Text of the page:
Sugar: Don't Eat It; Wear It by Catherine Burns
Last week, I caved in and bought bunnies for the girls. They’d been doing camp at Wild Island Farm and had got increasingly attached to every living thing.
I caught Belle trying to bring home a chick in her pocket and when Chloe started talking about getting a donkey, I thought I better nip all these animal-loving aspirations in the bud.
Then, the bunnies got me. Every single day I tried to ignore how cute they were but, Oh My God, it was impossible. Tiny bundles of fluff with the biggest ears you’ve ever seen. It was like Watership Down in real life.
Anyway, you should have seen my face when I realised they were going to grow into their ears. I’d grown up with bunnies and they were always small.
I’m not sure I realised how big rabbits could actually get. After all was signed, sealed and delivered, Chloe happened to mention they would get bigger than the cats.
I almost had a heart attack and mentally shelved the bunny hutch I’d had my eye on. I drove to Gorham’s instead and bought a chicken coop.
It’s shady, it’s roomy, there’s an upstairs bedroom and practically an en suite. If they outgrow it, we’re screwed. They’ll just have to have the house.
On the up side, the kids were beside themselves with excitement.
Cue the most chilled-out week in parenting history: there was no whining, no fighting … it’s been bliss. I’m sure the bubble will burst at some point but ,right now, I’ll take it.
The only minor setback has been in the naming of the bunnies. Holding their middle fingers up to their healthy eating roots, the girls called them …(are you ready?) ... Sugar Bubble and Oreo Pop.
I mean, come on! Throw me a bone here kids, could we not have called them Kale and Chips? But the sweet tooth runs strong in our house and I battle it too.
Most of the time I’m pretty good with the sweet stuff. If I eat little and often, I include lots of quality protein and stick to slow-releasing carbs, then the cravings are pretty much under control.
When I’m tired or feeling a little blue, it’s so easy to slip. Sleep deprivation is my biggest trigger of all.
When we sleep, we produce something called leptin which acts an appetite suppressant. Conversely, when we’re short on sleep, we’re short on leptin.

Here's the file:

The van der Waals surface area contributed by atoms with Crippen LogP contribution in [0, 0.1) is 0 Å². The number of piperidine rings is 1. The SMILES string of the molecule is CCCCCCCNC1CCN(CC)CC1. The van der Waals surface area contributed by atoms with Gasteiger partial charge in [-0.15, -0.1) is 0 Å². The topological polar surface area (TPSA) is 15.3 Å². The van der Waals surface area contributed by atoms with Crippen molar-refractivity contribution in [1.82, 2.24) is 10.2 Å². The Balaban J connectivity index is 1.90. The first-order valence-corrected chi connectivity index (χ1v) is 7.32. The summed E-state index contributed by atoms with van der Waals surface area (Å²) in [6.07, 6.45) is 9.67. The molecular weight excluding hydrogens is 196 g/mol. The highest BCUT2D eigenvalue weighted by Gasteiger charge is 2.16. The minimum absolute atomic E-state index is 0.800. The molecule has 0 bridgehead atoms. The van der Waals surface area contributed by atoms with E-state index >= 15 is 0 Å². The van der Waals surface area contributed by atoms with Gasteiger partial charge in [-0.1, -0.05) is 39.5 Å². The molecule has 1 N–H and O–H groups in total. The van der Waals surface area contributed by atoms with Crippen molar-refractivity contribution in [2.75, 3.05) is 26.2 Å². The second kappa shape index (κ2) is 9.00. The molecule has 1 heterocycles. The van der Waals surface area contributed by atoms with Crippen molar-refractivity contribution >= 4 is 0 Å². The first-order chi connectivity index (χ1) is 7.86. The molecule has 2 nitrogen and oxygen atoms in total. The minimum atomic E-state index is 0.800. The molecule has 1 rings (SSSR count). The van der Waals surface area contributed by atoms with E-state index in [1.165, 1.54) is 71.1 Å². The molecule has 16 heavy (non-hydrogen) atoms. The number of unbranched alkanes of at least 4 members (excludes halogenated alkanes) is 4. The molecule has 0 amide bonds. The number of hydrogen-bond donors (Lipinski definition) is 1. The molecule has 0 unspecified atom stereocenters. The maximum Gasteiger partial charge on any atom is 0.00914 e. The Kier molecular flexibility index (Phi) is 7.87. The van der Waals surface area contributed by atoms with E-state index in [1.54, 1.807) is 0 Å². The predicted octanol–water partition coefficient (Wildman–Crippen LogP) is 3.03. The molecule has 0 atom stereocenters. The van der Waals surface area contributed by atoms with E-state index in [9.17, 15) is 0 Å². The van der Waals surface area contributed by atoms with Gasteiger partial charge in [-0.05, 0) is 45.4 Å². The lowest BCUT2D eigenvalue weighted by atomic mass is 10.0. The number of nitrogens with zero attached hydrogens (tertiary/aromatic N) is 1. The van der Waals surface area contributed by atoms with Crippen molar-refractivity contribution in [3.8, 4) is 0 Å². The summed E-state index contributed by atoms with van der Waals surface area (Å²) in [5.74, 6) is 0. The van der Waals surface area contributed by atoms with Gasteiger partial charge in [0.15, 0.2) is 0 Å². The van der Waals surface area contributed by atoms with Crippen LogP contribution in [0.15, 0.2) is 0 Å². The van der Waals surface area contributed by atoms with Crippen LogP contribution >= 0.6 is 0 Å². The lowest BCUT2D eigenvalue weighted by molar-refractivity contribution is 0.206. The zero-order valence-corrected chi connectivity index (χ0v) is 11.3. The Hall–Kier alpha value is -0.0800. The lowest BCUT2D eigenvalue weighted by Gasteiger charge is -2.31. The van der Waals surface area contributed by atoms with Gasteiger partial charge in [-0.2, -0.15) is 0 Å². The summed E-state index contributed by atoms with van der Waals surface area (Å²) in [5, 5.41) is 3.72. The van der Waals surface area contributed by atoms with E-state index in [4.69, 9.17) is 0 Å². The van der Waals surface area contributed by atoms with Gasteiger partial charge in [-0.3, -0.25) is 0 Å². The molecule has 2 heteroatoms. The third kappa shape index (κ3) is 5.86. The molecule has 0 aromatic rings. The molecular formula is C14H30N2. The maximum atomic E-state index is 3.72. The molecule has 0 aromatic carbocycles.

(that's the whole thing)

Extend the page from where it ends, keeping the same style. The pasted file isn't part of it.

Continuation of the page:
This leads to an appetite increase in general, but will trigger cravings for refined carbs, especially.
Understanding how it all works is often critical for making long-term changes to nutrition habits (lifestyle too).
Really getting to the “why” helps make healthy eating something we want to do, rather than just something we should do.
Sometimes I have to be a little blunt with myself too, aside from contributing to disease risk, eating lots of refined sugar makes me feel old and stupid.
Refined sugar accelerates the production of something called “age-related end products” which triggers both visible and non-visible ageing (think wrinkles and high blood pressure, for example).
If I’ve slipped down the sugary slope, I really notice the difference in the mirror. And we know that how we look is not the be all and end all, but there’s no denying that feeling our best puts a pep in our step.
In addition, sugary food and drinks age our brains long term and in the short term contribute to the blood sugar dips that trigger concentration problems and poor memory.
High insulin production (in response to a high-sugar diet) can also interfere with the uptake of Omega 3s, the precious “good” fats that nourish our nervous system. Yikes.
So, eating or drinking sugar , especially a lot of it, is a flat-out bad idea. Wearing it is another thing entirely, though.
I’m not suggesting you try and weave sugar cane together into some kind of kaftan but, instead, make it into a completely natural but totally effective body scrub!
We’re used to salt scrubs, but sugar is actually much more gentle and it’s a natural source of glycolic acid (an alpha hydroxyl acid) which keeps your skin looking young (so long as you’re applying it topically instead of eating it …).
All you need to do is combine 1 cup of sugar with ½ cup melted (but very cool), coconut oil.
Then add 10 to 15 drops of essential oil. You could try lavender (relaxing, reduces redness), ginger (improves collagen production), grapefruit (helps reduce cellulite) or chamomile (anti-inflammatory).
Ideally, you would dry-skin brush first, then use the scrub in the shower and then apply oil or lotion.
Remember to drink lots of water too, which helps to move nutrients into your cells and flushes out toxins.
That’s also facilitated by supple cell walls which rely on plenty of good fats (fish, nuts/seeds, avocado, olive oil) and the absence of bad fats (processed food and deep fried anything). So eat well, drink well, brush well and scrub well and you’ll see the difference in no time!
By Catherine Burns
Note: This story originally appeared in The Royal Gazette and is republished with permission of the author. Catherine Burns is a fully qualified nutritional therapist trained by the Institute for Optimum Nutrition in the UK. For details: www.natural.bm, 441-236-7511 or, Facebook, Natural Nutrition Bermuda